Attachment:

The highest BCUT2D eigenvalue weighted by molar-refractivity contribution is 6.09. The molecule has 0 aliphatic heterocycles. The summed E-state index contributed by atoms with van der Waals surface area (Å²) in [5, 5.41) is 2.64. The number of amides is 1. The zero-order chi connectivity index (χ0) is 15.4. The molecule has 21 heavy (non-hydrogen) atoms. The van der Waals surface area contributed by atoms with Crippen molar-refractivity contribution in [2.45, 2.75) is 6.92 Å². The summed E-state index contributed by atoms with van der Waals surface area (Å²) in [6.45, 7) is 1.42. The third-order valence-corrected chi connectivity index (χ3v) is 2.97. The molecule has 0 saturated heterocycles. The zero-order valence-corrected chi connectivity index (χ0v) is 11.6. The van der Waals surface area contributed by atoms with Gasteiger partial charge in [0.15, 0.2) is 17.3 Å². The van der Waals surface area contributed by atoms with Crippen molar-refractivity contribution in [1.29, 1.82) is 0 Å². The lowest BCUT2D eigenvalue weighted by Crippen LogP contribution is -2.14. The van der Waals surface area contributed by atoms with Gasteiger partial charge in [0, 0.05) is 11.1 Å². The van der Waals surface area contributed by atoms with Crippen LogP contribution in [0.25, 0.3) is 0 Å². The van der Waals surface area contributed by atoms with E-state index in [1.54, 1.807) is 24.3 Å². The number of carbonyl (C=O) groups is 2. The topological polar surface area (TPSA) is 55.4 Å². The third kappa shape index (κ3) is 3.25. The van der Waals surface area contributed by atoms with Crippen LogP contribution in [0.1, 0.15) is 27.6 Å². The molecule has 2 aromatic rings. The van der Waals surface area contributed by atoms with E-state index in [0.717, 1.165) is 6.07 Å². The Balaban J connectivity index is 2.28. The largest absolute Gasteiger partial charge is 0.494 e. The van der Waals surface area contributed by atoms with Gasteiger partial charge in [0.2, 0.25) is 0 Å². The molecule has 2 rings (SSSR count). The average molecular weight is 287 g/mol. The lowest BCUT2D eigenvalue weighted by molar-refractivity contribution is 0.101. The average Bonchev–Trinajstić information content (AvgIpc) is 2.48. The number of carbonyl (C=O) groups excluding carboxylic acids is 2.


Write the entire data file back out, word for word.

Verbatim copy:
The highest BCUT2D eigenvalue weighted by molar-refractivity contribution is 6.09. The molecule has 0 aliphatic heterocycles. The summed E-state index contributed by atoms with van der Waals surface area (Å²) in [5, 5.41) is 2.64. The number of amides is 1. The zero-order chi connectivity index (χ0) is 15.4. The molecule has 21 heavy (non-hydrogen) atoms. The van der Waals surface area contributed by atoms with Crippen molar-refractivity contribution in [2.45, 2.75) is 6.92 Å². The summed E-state index contributed by atoms with van der Waals surface area (Å²) in [6.45, 7) is 1.42. The third-order valence-corrected chi connectivity index (χ3v) is 2.97. The molecule has 0 saturated heterocycles. The zero-order valence-corrected chi connectivity index (χ0v) is 11.6. The van der Waals surface area contributed by atoms with Gasteiger partial charge in [0.15, 0.2) is 17.3 Å². The van der Waals surface area contributed by atoms with Crippen molar-refractivity contribution in [1.29, 1.82) is 0 Å². The lowest BCUT2D eigenvalue weighted by Crippen LogP contribution is -2.14. The van der Waals surface area contributed by atoms with Gasteiger partial charge in [0, 0.05) is 11.1 Å². The van der Waals surface area contributed by atoms with Crippen LogP contribution in [0.25, 0.3) is 0 Å². The van der Waals surface area contributed by atoms with E-state index in [1.54, 1.807) is 24.3 Å². The number of carbonyl (C=O) groups is 2. The topological polar surface area (TPSA) is 55.4 Å². The third kappa shape index (κ3) is 3.25. The van der Waals surface area contributed by atoms with Crippen LogP contribution in [0.1, 0.15) is 27.6 Å². The molecule has 2 aromatic rings. The van der Waals surface area contributed by atoms with E-state index in [0.717, 1.165) is 6.07 Å². The Balaban J connectivity index is 2.28. The largest absolute Gasteiger partial charge is 0.494 e. The van der Waals surface area contributed by atoms with Gasteiger partial charge in [0.2, 0.25) is 0 Å². The molecule has 2 rings (SSSR count). The average molecular weight is 287 g/mol. The lowest BCUT2D eigenvalue weighted by molar-refractivity contribution is 0.101. The average Bonchev–Trinajstić information content (AvgIpc) is 2.48. The number of carbonyl (C=O) groups excluding carboxylic acids is 2.